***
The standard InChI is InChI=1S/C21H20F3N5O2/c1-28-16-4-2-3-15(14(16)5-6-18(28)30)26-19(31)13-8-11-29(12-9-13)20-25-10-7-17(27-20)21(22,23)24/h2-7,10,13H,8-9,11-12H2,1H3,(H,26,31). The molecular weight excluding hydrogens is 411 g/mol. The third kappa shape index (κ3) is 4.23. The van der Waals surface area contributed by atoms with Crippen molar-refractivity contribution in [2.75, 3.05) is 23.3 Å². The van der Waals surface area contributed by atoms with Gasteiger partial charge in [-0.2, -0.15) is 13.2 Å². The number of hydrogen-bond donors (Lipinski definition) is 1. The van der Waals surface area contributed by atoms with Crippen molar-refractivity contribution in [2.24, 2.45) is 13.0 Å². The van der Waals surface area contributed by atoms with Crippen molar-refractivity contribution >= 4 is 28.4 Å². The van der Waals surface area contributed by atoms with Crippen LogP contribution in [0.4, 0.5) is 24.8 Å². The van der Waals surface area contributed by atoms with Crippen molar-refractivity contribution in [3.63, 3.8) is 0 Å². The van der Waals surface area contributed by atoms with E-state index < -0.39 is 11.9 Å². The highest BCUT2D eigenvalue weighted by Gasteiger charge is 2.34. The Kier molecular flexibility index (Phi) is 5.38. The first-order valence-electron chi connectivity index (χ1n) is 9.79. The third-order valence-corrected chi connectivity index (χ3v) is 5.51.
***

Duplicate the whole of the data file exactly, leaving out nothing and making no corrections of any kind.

The standard InChI is InChI=1S/C21H20F3N5O2/c1-28-16-4-2-3-15(14(16)5-6-18(28)30)26-19(31)13-8-11-29(12-9-13)20-25-10-7-17(27-20)21(22,23)24/h2-7,10,13H,8-9,11-12H2,1H3,(H,26,31). The molecular weight excluding hydrogens is 411 g/mol. The third kappa shape index (κ3) is 4.23. The van der Waals surface area contributed by atoms with Crippen molar-refractivity contribution in [2.75, 3.05) is 23.3 Å². The van der Waals surface area contributed by atoms with Gasteiger partial charge in [-0.2, -0.15) is 13.2 Å². The number of hydrogen-bond donors (Lipinski definition) is 1. The van der Waals surface area contributed by atoms with Crippen molar-refractivity contribution in [2.24, 2.45) is 13.0 Å². The van der Waals surface area contributed by atoms with Crippen molar-refractivity contribution >= 4 is 28.4 Å². The van der Waals surface area contributed by atoms with Crippen LogP contribution in [0.4, 0.5) is 24.8 Å². The van der Waals surface area contributed by atoms with Crippen molar-refractivity contribution in [3.63, 3.8) is 0 Å². The van der Waals surface area contributed by atoms with E-state index < -0.39 is 11.9 Å². The highest BCUT2D eigenvalue weighted by Gasteiger charge is 2.34. The Kier molecular flexibility index (Phi) is 5.38. The first-order valence-electron chi connectivity index (χ1n) is 9.79. The third-order valence-corrected chi connectivity index (χ3v) is 5.51.